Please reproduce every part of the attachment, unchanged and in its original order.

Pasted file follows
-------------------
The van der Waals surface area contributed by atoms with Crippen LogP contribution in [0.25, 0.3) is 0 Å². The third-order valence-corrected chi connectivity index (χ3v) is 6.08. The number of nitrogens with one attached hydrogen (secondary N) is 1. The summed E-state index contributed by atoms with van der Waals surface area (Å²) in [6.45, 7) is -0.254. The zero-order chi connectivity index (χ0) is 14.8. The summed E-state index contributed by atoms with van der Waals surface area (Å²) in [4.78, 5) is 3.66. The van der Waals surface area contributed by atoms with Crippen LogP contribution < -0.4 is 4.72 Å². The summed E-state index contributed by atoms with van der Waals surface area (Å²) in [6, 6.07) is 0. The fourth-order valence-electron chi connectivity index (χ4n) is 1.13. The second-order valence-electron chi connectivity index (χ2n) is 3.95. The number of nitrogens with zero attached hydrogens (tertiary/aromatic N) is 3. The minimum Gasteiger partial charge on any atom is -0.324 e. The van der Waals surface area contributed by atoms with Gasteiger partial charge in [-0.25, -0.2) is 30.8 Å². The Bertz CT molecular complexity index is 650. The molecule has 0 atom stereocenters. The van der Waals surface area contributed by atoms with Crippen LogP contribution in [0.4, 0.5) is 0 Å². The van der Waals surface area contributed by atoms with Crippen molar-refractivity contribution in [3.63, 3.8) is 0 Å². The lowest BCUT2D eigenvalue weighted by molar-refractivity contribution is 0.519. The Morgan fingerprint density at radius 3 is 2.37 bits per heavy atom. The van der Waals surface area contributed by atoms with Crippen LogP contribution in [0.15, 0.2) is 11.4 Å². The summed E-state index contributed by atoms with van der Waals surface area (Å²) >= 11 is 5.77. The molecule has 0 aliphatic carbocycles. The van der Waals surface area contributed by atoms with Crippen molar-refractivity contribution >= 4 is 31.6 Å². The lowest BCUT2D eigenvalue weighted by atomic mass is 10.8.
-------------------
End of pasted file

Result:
The van der Waals surface area contributed by atoms with Crippen LogP contribution in [0.25, 0.3) is 0 Å². The third-order valence-corrected chi connectivity index (χ3v) is 6.08. The number of nitrogens with one attached hydrogen (secondary N) is 1. The summed E-state index contributed by atoms with van der Waals surface area (Å²) in [6.45, 7) is -0.254. The zero-order chi connectivity index (χ0) is 14.8. The summed E-state index contributed by atoms with van der Waals surface area (Å²) in [4.78, 5) is 3.66. The van der Waals surface area contributed by atoms with Crippen LogP contribution < -0.4 is 4.72 Å². The summed E-state index contributed by atoms with van der Waals surface area (Å²) in [6, 6.07) is 0. The fourth-order valence-electron chi connectivity index (χ4n) is 1.13. The second-order valence-electron chi connectivity index (χ2n) is 3.95. The number of nitrogens with zero attached hydrogens (tertiary/aromatic N) is 3. The minimum Gasteiger partial charge on any atom is -0.324 e. The van der Waals surface area contributed by atoms with Gasteiger partial charge in [-0.25, -0.2) is 30.8 Å². The Bertz CT molecular complexity index is 650. The molecule has 0 atom stereocenters. The van der Waals surface area contributed by atoms with Crippen LogP contribution in [0.4, 0.5) is 0 Å². The van der Waals surface area contributed by atoms with Crippen molar-refractivity contribution in [3.63, 3.8) is 0 Å². The lowest BCUT2D eigenvalue weighted by molar-refractivity contribution is 0.519. The Morgan fingerprint density at radius 3 is 2.37 bits per heavy atom. The van der Waals surface area contributed by atoms with Crippen LogP contribution in [0.15, 0.2) is 11.4 Å². The summed E-state index contributed by atoms with van der Waals surface area (Å²) >= 11 is 5.77. The molecule has 0 aliphatic carbocycles. The van der Waals surface area contributed by atoms with Crippen molar-refractivity contribution >= 4 is 31.6 Å². The lowest BCUT2D eigenvalue weighted by atomic mass is 10.8.